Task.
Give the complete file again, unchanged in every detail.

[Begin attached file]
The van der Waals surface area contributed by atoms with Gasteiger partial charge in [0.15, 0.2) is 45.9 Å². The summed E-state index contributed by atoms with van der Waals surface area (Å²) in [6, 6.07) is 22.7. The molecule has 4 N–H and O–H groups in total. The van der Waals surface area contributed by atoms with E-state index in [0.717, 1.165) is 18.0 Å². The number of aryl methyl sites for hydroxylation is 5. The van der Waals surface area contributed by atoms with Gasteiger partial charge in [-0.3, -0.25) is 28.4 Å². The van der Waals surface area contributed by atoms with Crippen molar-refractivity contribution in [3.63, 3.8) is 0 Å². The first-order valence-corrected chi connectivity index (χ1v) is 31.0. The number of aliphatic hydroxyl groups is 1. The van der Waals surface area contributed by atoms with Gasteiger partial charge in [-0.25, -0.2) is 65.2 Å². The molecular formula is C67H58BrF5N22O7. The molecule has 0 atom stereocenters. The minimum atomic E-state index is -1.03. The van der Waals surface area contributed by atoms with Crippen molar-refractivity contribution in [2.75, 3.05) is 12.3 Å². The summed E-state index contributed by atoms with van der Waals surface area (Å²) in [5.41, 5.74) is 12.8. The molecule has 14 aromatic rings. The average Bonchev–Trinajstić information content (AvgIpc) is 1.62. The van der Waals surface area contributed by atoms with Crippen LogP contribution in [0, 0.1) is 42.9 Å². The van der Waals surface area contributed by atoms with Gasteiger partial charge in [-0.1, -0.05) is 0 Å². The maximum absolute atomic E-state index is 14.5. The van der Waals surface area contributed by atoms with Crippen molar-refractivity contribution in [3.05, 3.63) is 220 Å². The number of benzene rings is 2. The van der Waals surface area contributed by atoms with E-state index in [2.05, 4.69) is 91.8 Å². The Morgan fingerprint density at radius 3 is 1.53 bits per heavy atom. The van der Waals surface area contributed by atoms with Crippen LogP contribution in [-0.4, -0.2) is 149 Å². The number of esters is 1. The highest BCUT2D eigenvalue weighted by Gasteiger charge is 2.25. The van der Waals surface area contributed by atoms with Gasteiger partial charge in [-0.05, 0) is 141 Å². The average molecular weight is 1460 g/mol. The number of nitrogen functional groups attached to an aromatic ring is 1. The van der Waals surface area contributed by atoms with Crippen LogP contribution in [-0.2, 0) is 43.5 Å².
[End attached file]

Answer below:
The van der Waals surface area contributed by atoms with Gasteiger partial charge in [0.15, 0.2) is 45.9 Å². The summed E-state index contributed by atoms with van der Waals surface area (Å²) in [6, 6.07) is 22.7. The molecule has 4 N–H and O–H groups in total. The van der Waals surface area contributed by atoms with E-state index in [0.717, 1.165) is 18.0 Å². The number of aryl methyl sites for hydroxylation is 5. The van der Waals surface area contributed by atoms with Gasteiger partial charge in [-0.3, -0.25) is 28.4 Å². The van der Waals surface area contributed by atoms with Crippen molar-refractivity contribution in [3.63, 3.8) is 0 Å². The first-order valence-corrected chi connectivity index (χ1v) is 31.0. The number of aliphatic hydroxyl groups is 1. The van der Waals surface area contributed by atoms with Gasteiger partial charge in [-0.25, -0.2) is 65.2 Å². The molecular formula is C67H58BrF5N22O7. The molecule has 0 atom stereocenters. The minimum atomic E-state index is -1.03. The van der Waals surface area contributed by atoms with Crippen molar-refractivity contribution in [2.75, 3.05) is 12.3 Å². The summed E-state index contributed by atoms with van der Waals surface area (Å²) in [5.41, 5.74) is 12.8. The molecule has 14 aromatic rings. The average Bonchev–Trinajstić information content (AvgIpc) is 1.62. The van der Waals surface area contributed by atoms with Crippen LogP contribution in [0, 0.1) is 42.9 Å². The van der Waals surface area contributed by atoms with Gasteiger partial charge in [-0.1, -0.05) is 0 Å². The maximum absolute atomic E-state index is 14.5. The van der Waals surface area contributed by atoms with Crippen molar-refractivity contribution in [3.05, 3.63) is 220 Å². The number of benzene rings is 2. The van der Waals surface area contributed by atoms with E-state index in [2.05, 4.69) is 91.8 Å². The Morgan fingerprint density at radius 3 is 1.53 bits per heavy atom. The van der Waals surface area contributed by atoms with Crippen LogP contribution in [-0.4, -0.2) is 149 Å². The number of esters is 1. The highest BCUT2D eigenvalue weighted by Gasteiger charge is 2.25. The van der Waals surface area contributed by atoms with Gasteiger partial charge in [-0.05, 0) is 141 Å². The average molecular weight is 1460 g/mol. The number of nitrogen functional groups attached to an aromatic ring is 1. The van der Waals surface area contributed by atoms with Crippen LogP contribution in [-0.2, 0) is 43.5 Å².